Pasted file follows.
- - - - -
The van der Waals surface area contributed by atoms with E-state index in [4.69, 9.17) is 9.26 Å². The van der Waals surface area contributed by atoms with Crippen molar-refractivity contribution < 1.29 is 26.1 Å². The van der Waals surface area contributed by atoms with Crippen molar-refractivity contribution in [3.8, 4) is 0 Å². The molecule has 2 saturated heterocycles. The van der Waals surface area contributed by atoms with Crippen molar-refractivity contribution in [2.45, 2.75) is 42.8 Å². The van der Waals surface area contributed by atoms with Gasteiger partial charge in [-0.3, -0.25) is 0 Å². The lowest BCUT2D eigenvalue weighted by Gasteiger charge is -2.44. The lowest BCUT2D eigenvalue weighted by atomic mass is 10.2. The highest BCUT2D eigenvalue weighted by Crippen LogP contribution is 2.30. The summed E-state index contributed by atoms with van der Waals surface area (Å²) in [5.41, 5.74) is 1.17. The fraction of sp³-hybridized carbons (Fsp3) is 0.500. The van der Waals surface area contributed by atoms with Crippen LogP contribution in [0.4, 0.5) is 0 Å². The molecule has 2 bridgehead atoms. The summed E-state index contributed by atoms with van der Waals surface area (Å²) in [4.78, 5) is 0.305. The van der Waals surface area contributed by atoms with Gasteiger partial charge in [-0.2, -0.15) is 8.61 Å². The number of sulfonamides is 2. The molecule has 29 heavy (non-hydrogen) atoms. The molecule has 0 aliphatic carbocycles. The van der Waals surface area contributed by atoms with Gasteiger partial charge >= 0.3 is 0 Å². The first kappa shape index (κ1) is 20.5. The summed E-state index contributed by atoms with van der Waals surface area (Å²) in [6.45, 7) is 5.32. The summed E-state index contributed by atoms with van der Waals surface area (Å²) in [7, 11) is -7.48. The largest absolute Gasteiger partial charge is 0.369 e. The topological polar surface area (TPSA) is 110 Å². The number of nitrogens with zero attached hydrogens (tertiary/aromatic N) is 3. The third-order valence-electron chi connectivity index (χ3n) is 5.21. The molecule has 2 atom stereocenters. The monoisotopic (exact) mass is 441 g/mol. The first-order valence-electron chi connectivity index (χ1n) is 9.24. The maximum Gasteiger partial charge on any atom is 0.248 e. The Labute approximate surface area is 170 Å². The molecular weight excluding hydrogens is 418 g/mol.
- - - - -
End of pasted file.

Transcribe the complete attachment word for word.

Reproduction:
The van der Waals surface area contributed by atoms with E-state index in [4.69, 9.17) is 9.26 Å². The van der Waals surface area contributed by atoms with Crippen molar-refractivity contribution < 1.29 is 26.1 Å². The van der Waals surface area contributed by atoms with Crippen molar-refractivity contribution in [3.8, 4) is 0 Å². The molecule has 2 saturated heterocycles. The van der Waals surface area contributed by atoms with Crippen molar-refractivity contribution in [2.45, 2.75) is 42.8 Å². The van der Waals surface area contributed by atoms with Gasteiger partial charge in [-0.3, -0.25) is 0 Å². The lowest BCUT2D eigenvalue weighted by Gasteiger charge is -2.44. The lowest BCUT2D eigenvalue weighted by atomic mass is 10.2. The highest BCUT2D eigenvalue weighted by Crippen LogP contribution is 2.30. The summed E-state index contributed by atoms with van der Waals surface area (Å²) in [5.41, 5.74) is 1.17. The fraction of sp³-hybridized carbons (Fsp3) is 0.500. The van der Waals surface area contributed by atoms with Crippen LogP contribution in [0.4, 0.5) is 0 Å². The molecule has 2 bridgehead atoms. The summed E-state index contributed by atoms with van der Waals surface area (Å²) in [4.78, 5) is 0.305. The van der Waals surface area contributed by atoms with Gasteiger partial charge in [-0.2, -0.15) is 8.61 Å². The number of sulfonamides is 2. The molecule has 29 heavy (non-hydrogen) atoms. The molecule has 0 aliphatic carbocycles. The van der Waals surface area contributed by atoms with Gasteiger partial charge >= 0.3 is 0 Å². The first kappa shape index (κ1) is 20.5. The summed E-state index contributed by atoms with van der Waals surface area (Å²) in [6.45, 7) is 5.32. The summed E-state index contributed by atoms with van der Waals surface area (Å²) in [7, 11) is -7.48. The largest absolute Gasteiger partial charge is 0.369 e. The topological polar surface area (TPSA) is 110 Å². The number of nitrogens with zero attached hydrogens (tertiary/aromatic N) is 3. The third-order valence-electron chi connectivity index (χ3n) is 5.21. The molecule has 2 atom stereocenters. The monoisotopic (exact) mass is 441 g/mol. The first-order valence-electron chi connectivity index (χ1n) is 9.24. The maximum Gasteiger partial charge on any atom is 0.248 e. The Labute approximate surface area is 170 Å². The molecular weight excluding hydrogens is 418 g/mol.